So, in essence, you want your random numbers not to be random, that's a kind of oxymoron.

    Running your code on my Windows box, with ActiveState Perl v5.16.3, I get 56:

    C:\Users\Laurent>perl -e "srand(555); my $range = 1000; my $number = i +nt(rand($range)); print $number ;" 56
    On the same Windows platform, running Perl v5.14.4 under Cygwin, I get 466:
    Laurent@Laurent-HP ~ $ perl -e 'srand(555); > my $range = 1000; > my $number = int(rand($range)); > print $number,"\n";' 466
    If you really need the same pseudo-random numbers as on you old Perl version, then run your old Perl version, write the pseudo-numbers generated to a file and use the numbers in this file on your new version.

    But the bottom line is, IMHO, that you should probably not try to rely on a random number generator to give you always the same sequence of numbers.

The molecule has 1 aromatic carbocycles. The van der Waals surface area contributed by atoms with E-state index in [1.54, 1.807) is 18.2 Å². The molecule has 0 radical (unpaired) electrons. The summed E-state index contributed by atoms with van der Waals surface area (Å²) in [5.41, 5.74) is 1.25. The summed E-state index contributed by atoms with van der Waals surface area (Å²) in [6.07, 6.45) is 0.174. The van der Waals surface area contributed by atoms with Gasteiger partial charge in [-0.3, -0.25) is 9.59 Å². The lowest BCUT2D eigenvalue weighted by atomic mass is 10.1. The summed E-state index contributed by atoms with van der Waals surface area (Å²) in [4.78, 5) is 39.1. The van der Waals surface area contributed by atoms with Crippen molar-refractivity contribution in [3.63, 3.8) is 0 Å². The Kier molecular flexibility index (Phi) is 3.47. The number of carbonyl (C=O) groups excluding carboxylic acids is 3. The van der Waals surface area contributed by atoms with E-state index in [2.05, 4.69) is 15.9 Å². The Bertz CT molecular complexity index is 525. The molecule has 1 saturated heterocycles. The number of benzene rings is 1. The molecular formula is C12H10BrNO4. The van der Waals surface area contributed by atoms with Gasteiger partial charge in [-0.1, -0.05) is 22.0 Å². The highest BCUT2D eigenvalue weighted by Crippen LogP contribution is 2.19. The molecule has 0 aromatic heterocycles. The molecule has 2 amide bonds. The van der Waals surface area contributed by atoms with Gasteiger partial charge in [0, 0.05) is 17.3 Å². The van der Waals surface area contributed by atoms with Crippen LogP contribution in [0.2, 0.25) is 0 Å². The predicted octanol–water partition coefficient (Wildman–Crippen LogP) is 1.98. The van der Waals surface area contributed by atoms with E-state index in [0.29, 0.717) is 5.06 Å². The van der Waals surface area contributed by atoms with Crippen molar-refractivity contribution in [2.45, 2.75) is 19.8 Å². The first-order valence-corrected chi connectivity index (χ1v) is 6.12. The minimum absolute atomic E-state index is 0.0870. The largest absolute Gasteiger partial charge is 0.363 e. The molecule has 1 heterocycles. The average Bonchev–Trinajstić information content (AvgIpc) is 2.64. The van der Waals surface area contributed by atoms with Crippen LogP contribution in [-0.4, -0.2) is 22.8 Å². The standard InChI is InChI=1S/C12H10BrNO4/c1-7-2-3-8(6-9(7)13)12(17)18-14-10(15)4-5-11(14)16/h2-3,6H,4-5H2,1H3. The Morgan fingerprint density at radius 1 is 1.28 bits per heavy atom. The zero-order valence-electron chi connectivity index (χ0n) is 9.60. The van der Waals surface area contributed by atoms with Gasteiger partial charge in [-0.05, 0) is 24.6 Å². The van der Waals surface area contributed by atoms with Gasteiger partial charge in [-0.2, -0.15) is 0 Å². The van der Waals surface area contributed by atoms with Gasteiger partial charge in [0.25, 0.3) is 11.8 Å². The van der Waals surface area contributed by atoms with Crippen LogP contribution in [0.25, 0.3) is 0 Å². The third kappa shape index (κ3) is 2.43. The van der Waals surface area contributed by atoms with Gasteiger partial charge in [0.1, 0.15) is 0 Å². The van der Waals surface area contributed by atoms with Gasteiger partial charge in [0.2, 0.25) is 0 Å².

>  to give you always the same sequence of numbers.

      But this IS documented behavior, see srand

      The point is rather that you can't guarantee the same sequence for newer Perl versions because this would inhibit any progress.

      Progress like being OS independent.

      Cheers Rolf
      (addicted to the Perl Programming Language and ☆☆☆☆ :)
      Je suis Charlie!

        But this IS documented behavior, see srand
        Yes, Rolf, agreed. I know that if you initialize srand with a specific number, you'll be able to get repeatedly the same sequence from rand if you run it several times on the same machine with the same Perl version. This is not specific to perl, many programming languages have the same feature. And this is useful especially for some testing purposes (e.g. to be able to test the same conditions several times).

        But I said: "you should probably not try to rely on a random number generator to give you always the same sequence of numbers." The word always is important in what I meant. One should not expect the same sequence forever.